Weather Forecast


Woodbury woman starts specialty coffee venture

Willows Coffee owner Viviana Gurdian brews coffee in her Woodbury home by using a pour over method. The coffee she's brewing came from her family's farm in Costa Rica, which has grown coffee since 1917. Gurdian began selling the coffee online in 2016. Youssef Rddad / RiverTown Multimedia1 / 4
A ripe coffee plant on Vivian Gurdian's family farm in Costa Rica. Submitted photo by Vivian Guardian2 / 4
Viviana Gurdian of Woodbury recently launched Willows Coffee. The coffee comes from her family's century-old in Costa Rica and is roasted in the U.S. Youssef Rddad / RiverTown Multimedia3 / 4
Workers wash a large haul of recently picked coffee berries in Naranjo-Alajuela, Costa Rica. The pulp is removed, sun dried and sorted before the beans are roasted. Submitted photo by Vivian Guardian4 / 4

Coffee is Viviana Gurdian's passion.

A fifth-generation coffee farmer, Gurdian recently launched Willows Coffee, which sells high-end specialty coffee that's grown and harvested on her family's farm in Costa Rica.

She runs her business mainly out of her Woodbury home when she's not traveling between Minnesota and Central America and working at her day job.

"It's a passion," she said. "But I'm very proud to say we go from seed to coffee."

She packages the coffee after it's sent from Costa Rica and roasted in the U.S. The coffee is then sold online directly to caffeine enthusiasts.

Though Gurdian's venture is still in its infancy, she and her family have been involved in the coffee business for a century.

In 1917, her great-great-grandmother began planting coffee on her land in Naranjo-Alajuela, Costa Rica, roughly 30 miles northwest of the country's capital, San José. She named the farm Willows.

The region's high elevation, climate and volcanic materials in the soil "gives you a good cup of coffee," Gurdian said. "The best coffee in the world comes from Central America."

The coffee can only be hand-picked because the mountainous terrain makes it difficult to use machinery.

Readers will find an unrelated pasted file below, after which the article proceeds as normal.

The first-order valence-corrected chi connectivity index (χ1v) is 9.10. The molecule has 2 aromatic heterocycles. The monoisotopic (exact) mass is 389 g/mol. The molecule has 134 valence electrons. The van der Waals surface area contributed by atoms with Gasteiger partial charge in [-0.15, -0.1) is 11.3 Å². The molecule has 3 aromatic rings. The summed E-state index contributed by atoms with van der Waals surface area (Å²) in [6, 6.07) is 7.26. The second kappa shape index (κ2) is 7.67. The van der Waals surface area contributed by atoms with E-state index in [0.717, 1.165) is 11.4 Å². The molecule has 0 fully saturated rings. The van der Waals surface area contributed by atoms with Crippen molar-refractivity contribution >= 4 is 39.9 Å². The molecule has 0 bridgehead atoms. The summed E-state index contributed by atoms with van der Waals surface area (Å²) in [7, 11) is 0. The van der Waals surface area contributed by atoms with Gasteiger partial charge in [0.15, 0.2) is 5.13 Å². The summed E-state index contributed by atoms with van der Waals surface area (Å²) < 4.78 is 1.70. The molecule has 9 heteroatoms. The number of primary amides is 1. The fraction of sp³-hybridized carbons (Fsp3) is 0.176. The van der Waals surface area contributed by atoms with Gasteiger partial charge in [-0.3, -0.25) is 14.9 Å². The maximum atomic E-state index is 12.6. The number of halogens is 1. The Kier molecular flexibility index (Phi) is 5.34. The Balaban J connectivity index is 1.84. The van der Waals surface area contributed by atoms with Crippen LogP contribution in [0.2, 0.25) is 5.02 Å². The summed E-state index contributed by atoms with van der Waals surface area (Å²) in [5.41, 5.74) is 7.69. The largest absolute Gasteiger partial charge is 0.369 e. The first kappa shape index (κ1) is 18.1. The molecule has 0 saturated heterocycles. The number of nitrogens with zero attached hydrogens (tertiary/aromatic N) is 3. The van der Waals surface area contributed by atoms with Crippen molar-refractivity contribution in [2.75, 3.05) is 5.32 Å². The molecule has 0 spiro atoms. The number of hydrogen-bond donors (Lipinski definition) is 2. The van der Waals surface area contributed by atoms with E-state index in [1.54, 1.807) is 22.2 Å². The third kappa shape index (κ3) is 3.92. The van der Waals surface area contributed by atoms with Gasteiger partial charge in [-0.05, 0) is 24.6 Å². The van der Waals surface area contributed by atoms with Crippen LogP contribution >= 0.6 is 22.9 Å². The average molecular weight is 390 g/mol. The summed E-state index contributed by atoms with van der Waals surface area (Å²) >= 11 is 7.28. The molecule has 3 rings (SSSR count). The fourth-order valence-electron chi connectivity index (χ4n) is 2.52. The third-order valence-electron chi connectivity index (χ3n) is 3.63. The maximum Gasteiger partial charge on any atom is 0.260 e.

Gurdian got the idea of selling her family's coffee while living in Panama three years ago after asking her father — who now runs the farm — how she could become involved in the family trade.

After some thought, Gurdian said she got the idea to sell the coffee directly to coffee-lovers online, with the eventual hope of either starting a coffee shop of her own or supplying the coffee to local restaurants and coffee shops.

In the future, Gurdian said she hopes to eventually offer her high-end product to local restaurants and cafés.

"I truly believe there are amazing restaurants in the Twin Cities, counting Woodbury, but the coffee is awful," Gurdian said. "It doesn't match."

Speciality coffee farms are also disappearing or being forced to severely downsize in Costa Rica, she said, mainly due to farmers being out-priced by cheaper coffee producers in East Asia and Brazil.

Often the coffee is blended with several other plants from around the world, and companies will sometimes burn the beans during the roasting process to mask imperfection, Gurdian said.

Since she began Willows, educating people on the difference between specialty and commercial coffee, as well as how to brew a better cup of joe.

"I want people to enjoy a cup of coffee versus needing the caffeine to wake up," she said. "If you can have both, then that would be the best."

Willows Coffee sells one-pound-bags of light, medium or dark roast coffees for $14.

The company's website is